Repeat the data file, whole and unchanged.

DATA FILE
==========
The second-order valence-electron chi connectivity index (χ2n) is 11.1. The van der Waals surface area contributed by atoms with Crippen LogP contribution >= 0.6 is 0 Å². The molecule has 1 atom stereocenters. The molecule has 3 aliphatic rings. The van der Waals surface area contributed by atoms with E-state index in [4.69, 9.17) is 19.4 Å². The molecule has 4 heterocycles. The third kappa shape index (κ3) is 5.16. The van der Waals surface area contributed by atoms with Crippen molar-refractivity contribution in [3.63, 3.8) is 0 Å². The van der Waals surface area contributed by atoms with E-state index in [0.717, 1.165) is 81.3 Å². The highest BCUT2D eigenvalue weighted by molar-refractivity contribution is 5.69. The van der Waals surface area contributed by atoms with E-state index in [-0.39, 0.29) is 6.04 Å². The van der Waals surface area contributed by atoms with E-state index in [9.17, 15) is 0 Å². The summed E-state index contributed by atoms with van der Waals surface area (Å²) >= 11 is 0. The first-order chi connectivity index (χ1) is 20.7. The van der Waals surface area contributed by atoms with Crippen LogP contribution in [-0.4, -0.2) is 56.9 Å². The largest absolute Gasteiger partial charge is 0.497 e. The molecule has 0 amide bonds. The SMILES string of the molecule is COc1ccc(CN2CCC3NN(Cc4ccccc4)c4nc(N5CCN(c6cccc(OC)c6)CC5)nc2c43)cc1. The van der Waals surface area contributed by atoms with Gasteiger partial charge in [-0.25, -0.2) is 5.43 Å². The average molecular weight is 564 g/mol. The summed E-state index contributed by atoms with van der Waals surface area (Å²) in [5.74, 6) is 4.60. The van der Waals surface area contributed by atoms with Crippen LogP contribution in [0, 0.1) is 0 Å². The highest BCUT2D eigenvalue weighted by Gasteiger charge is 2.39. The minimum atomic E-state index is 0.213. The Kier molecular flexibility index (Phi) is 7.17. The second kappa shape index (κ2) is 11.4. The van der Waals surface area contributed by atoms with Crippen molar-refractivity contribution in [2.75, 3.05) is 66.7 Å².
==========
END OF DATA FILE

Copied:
The second-order valence-electron chi connectivity index (χ2n) is 11.1. The van der Waals surface area contributed by atoms with Crippen LogP contribution >= 0.6 is 0 Å². The molecule has 1 atom stereocenters. The molecule has 3 aliphatic rings. The van der Waals surface area contributed by atoms with E-state index in [4.69, 9.17) is 19.4 Å². The molecule has 4 heterocycles. The third kappa shape index (κ3) is 5.16. The van der Waals surface area contributed by atoms with Crippen molar-refractivity contribution in [3.63, 3.8) is 0 Å². The van der Waals surface area contributed by atoms with E-state index in [0.717, 1.165) is 81.3 Å². The highest BCUT2D eigenvalue weighted by molar-refractivity contribution is 5.69. The van der Waals surface area contributed by atoms with E-state index in [-0.39, 0.29) is 6.04 Å². The van der Waals surface area contributed by atoms with E-state index in [9.17, 15) is 0 Å². The summed E-state index contributed by atoms with van der Waals surface area (Å²) >= 11 is 0. The first-order chi connectivity index (χ1) is 20.7. The van der Waals surface area contributed by atoms with Crippen LogP contribution in [-0.4, -0.2) is 56.9 Å². The largest absolute Gasteiger partial charge is 0.497 e. The molecule has 0 amide bonds. The SMILES string of the molecule is COc1ccc(CN2CCC3NN(Cc4ccccc4)c4nc(N5CCN(c6cccc(OC)c6)CC5)nc2c43)cc1. The van der Waals surface area contributed by atoms with Gasteiger partial charge in [-0.25, -0.2) is 5.43 Å². The average molecular weight is 564 g/mol. The summed E-state index contributed by atoms with van der Waals surface area (Å²) in [5.74, 6) is 4.60. The van der Waals surface area contributed by atoms with Crippen LogP contribution in [0, 0.1) is 0 Å². The highest BCUT2D eigenvalue weighted by Gasteiger charge is 2.39. The minimum atomic E-state index is 0.213. The Kier molecular flexibility index (Phi) is 7.17. The second kappa shape index (κ2) is 11.4. The van der Waals surface area contributed by atoms with Crippen molar-refractivity contribution in [2.75, 3.05) is 66.7 Å².